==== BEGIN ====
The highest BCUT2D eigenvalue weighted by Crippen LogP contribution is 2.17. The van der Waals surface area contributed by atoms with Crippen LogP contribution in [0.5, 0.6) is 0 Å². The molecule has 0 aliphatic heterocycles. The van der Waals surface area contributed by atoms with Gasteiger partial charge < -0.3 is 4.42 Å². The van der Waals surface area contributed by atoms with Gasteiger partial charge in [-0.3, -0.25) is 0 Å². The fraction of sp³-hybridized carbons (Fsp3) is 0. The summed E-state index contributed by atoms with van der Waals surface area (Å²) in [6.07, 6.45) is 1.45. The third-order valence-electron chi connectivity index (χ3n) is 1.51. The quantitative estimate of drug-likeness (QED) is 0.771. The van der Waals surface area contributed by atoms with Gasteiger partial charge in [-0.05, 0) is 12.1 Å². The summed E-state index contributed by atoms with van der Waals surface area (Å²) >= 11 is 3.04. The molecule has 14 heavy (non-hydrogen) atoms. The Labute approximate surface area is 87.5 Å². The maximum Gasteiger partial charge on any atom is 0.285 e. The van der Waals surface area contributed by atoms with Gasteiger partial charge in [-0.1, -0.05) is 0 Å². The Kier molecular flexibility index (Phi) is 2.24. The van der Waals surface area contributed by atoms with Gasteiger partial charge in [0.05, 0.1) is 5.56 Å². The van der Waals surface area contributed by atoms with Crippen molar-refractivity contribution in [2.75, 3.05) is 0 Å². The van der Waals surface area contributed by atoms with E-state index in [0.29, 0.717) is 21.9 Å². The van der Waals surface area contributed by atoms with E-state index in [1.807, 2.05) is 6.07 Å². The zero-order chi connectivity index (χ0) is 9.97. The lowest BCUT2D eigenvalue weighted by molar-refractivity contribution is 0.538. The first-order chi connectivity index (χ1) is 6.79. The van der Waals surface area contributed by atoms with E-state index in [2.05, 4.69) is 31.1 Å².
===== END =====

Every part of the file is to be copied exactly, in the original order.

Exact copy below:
The highest BCUT2D eigenvalue weighted by Crippen LogP contribution is 2.17. The van der Waals surface area contributed by atoms with Crippen LogP contribution in [0.5, 0.6) is 0 Å². The molecule has 0 aliphatic heterocycles. The van der Waals surface area contributed by atoms with Gasteiger partial charge < -0.3 is 4.42 Å². The van der Waals surface area contributed by atoms with Gasteiger partial charge in [-0.3, -0.25) is 0 Å². The fraction of sp³-hybridized carbons (Fsp3) is 0. The summed E-state index contributed by atoms with van der Waals surface area (Å²) in [6.07, 6.45) is 1.45. The third-order valence-electron chi connectivity index (χ3n) is 1.51. The quantitative estimate of drug-likeness (QED) is 0.771. The van der Waals surface area contributed by atoms with Gasteiger partial charge in [-0.05, 0) is 12.1 Å². The summed E-state index contributed by atoms with van der Waals surface area (Å²) >= 11 is 3.04. The molecule has 14 heavy (non-hydrogen) atoms. The Labute approximate surface area is 87.5 Å². The maximum Gasteiger partial charge on any atom is 0.285 e. The van der Waals surface area contributed by atoms with Gasteiger partial charge in [-0.1, -0.05) is 0 Å². The Kier molecular flexibility index (Phi) is 2.24. The van der Waals surface area contributed by atoms with Gasteiger partial charge in [0.05, 0.1) is 5.56 Å². The van der Waals surface area contributed by atoms with Crippen molar-refractivity contribution in [2.75, 3.05) is 0 Å². The van der Waals surface area contributed by atoms with E-state index in [0.29, 0.717) is 21.9 Å². The van der Waals surface area contributed by atoms with E-state index in [1.807, 2.05) is 6.07 Å². The zero-order chi connectivity index (χ0) is 9.97. The lowest BCUT2D eigenvalue weighted by molar-refractivity contribution is 0.538. The first-order chi connectivity index (χ1) is 6.79. The van der Waals surface area contributed by atoms with E-state index in [2.05, 4.69) is 31.1 Å².